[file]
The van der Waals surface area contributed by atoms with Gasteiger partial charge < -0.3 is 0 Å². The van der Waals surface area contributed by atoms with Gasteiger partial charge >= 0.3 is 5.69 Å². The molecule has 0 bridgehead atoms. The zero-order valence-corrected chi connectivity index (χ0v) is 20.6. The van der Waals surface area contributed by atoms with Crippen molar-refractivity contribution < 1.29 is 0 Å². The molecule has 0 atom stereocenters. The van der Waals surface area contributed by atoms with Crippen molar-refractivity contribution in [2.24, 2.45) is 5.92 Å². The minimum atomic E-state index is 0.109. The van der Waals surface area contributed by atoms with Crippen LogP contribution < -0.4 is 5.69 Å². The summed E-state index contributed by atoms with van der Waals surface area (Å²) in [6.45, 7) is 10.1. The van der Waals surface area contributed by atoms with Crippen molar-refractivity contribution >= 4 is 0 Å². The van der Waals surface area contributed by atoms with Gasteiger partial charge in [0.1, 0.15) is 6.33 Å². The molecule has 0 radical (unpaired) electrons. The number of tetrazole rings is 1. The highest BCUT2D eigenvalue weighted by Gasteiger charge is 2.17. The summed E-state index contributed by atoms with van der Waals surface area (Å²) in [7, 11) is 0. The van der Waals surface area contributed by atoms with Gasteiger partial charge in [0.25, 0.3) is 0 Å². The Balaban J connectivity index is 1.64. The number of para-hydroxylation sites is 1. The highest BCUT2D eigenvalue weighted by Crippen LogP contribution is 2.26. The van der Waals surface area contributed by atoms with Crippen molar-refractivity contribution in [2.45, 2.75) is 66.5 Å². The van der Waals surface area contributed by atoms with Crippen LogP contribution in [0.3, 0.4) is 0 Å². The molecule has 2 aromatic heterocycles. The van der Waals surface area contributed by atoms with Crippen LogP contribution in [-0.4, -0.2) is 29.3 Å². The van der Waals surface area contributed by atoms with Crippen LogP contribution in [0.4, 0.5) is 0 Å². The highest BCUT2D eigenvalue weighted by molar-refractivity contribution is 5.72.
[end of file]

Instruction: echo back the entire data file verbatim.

The van der Waals surface area contributed by atoms with Gasteiger partial charge < -0.3 is 0 Å². The van der Waals surface area contributed by atoms with Gasteiger partial charge >= 0.3 is 5.69 Å². The molecule has 0 bridgehead atoms. The zero-order valence-corrected chi connectivity index (χ0v) is 20.6. The van der Waals surface area contributed by atoms with Crippen molar-refractivity contribution < 1.29 is 0 Å². The molecule has 0 atom stereocenters. The van der Waals surface area contributed by atoms with Crippen molar-refractivity contribution in [2.24, 2.45) is 5.92 Å². The minimum atomic E-state index is 0.109. The van der Waals surface area contributed by atoms with Crippen LogP contribution < -0.4 is 5.69 Å². The summed E-state index contributed by atoms with van der Waals surface area (Å²) in [6.45, 7) is 10.1. The van der Waals surface area contributed by atoms with Crippen molar-refractivity contribution >= 4 is 0 Å². The van der Waals surface area contributed by atoms with Gasteiger partial charge in [0.1, 0.15) is 6.33 Å². The molecule has 0 radical (unpaired) electrons. The number of tetrazole rings is 1. The highest BCUT2D eigenvalue weighted by Gasteiger charge is 2.17. The summed E-state index contributed by atoms with van der Waals surface area (Å²) in [7, 11) is 0. The van der Waals surface area contributed by atoms with Gasteiger partial charge in [0.25, 0.3) is 0 Å². The Balaban J connectivity index is 1.64. The number of para-hydroxylation sites is 1. The highest BCUT2D eigenvalue weighted by Crippen LogP contribution is 2.26. The van der Waals surface area contributed by atoms with Crippen molar-refractivity contribution in [2.45, 2.75) is 66.5 Å². The van der Waals surface area contributed by atoms with Crippen LogP contribution in [0.3, 0.4) is 0 Å². The molecule has 2 aromatic heterocycles. The van der Waals surface area contributed by atoms with Crippen LogP contribution in [-0.4, -0.2) is 29.3 Å². The van der Waals surface area contributed by atoms with Crippen LogP contribution in [0.4, 0.5) is 0 Å². The highest BCUT2D eigenvalue weighted by molar-refractivity contribution is 5.72.